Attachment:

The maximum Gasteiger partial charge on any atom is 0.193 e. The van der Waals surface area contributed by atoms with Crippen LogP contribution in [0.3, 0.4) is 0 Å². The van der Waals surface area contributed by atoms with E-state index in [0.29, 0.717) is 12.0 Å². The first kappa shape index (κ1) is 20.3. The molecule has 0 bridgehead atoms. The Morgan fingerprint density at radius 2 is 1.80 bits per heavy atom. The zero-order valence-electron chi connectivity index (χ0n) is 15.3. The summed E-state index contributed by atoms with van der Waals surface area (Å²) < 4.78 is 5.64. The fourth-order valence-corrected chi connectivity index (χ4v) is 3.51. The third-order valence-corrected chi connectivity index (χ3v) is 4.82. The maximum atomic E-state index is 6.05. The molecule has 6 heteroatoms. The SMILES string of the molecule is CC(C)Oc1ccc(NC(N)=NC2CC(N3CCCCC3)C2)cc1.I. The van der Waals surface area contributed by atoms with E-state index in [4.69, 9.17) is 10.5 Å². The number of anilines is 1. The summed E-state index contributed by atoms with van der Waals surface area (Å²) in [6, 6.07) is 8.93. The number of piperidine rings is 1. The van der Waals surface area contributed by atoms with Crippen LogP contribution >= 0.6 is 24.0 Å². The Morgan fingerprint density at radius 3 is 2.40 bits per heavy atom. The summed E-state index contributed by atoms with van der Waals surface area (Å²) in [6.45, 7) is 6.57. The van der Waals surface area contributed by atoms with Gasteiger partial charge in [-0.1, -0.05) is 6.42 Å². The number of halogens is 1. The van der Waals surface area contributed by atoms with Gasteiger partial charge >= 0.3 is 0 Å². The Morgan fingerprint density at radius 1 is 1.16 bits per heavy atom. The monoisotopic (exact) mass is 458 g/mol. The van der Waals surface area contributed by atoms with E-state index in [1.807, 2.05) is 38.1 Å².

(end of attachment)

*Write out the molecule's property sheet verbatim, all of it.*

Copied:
The maximum Gasteiger partial charge on any atom is 0.193 e. The van der Waals surface area contributed by atoms with Crippen LogP contribution in [0.3, 0.4) is 0 Å². The van der Waals surface area contributed by atoms with E-state index in [0.29, 0.717) is 12.0 Å². The first kappa shape index (κ1) is 20.3. The molecule has 0 bridgehead atoms. The Morgan fingerprint density at radius 2 is 1.80 bits per heavy atom. The zero-order valence-electron chi connectivity index (χ0n) is 15.3. The summed E-state index contributed by atoms with van der Waals surface area (Å²) < 4.78 is 5.64. The fourth-order valence-corrected chi connectivity index (χ4v) is 3.51. The third-order valence-corrected chi connectivity index (χ3v) is 4.82. The maximum atomic E-state index is 6.05. The molecule has 6 heteroatoms. The SMILES string of the molecule is CC(C)Oc1ccc(NC(N)=NC2CC(N3CCCCC3)C2)cc1.I. The van der Waals surface area contributed by atoms with E-state index in [4.69, 9.17) is 10.5 Å². The number of anilines is 1. The summed E-state index contributed by atoms with van der Waals surface area (Å²) in [6, 6.07) is 8.93. The number of piperidine rings is 1. The van der Waals surface area contributed by atoms with Crippen LogP contribution >= 0.6 is 24.0 Å². The Morgan fingerprint density at radius 3 is 2.40 bits per heavy atom. The summed E-state index contributed by atoms with van der Waals surface area (Å²) in [6.45, 7) is 6.57. The van der Waals surface area contributed by atoms with Gasteiger partial charge in [-0.1, -0.05) is 6.42 Å². The number of halogens is 1. The van der Waals surface area contributed by atoms with Gasteiger partial charge >= 0.3 is 0 Å². The Morgan fingerprint density at radius 1 is 1.16 bits per heavy atom. The monoisotopic (exact) mass is 458 g/mol. The van der Waals surface area contributed by atoms with E-state index in [1.807, 2.05) is 38.1 Å².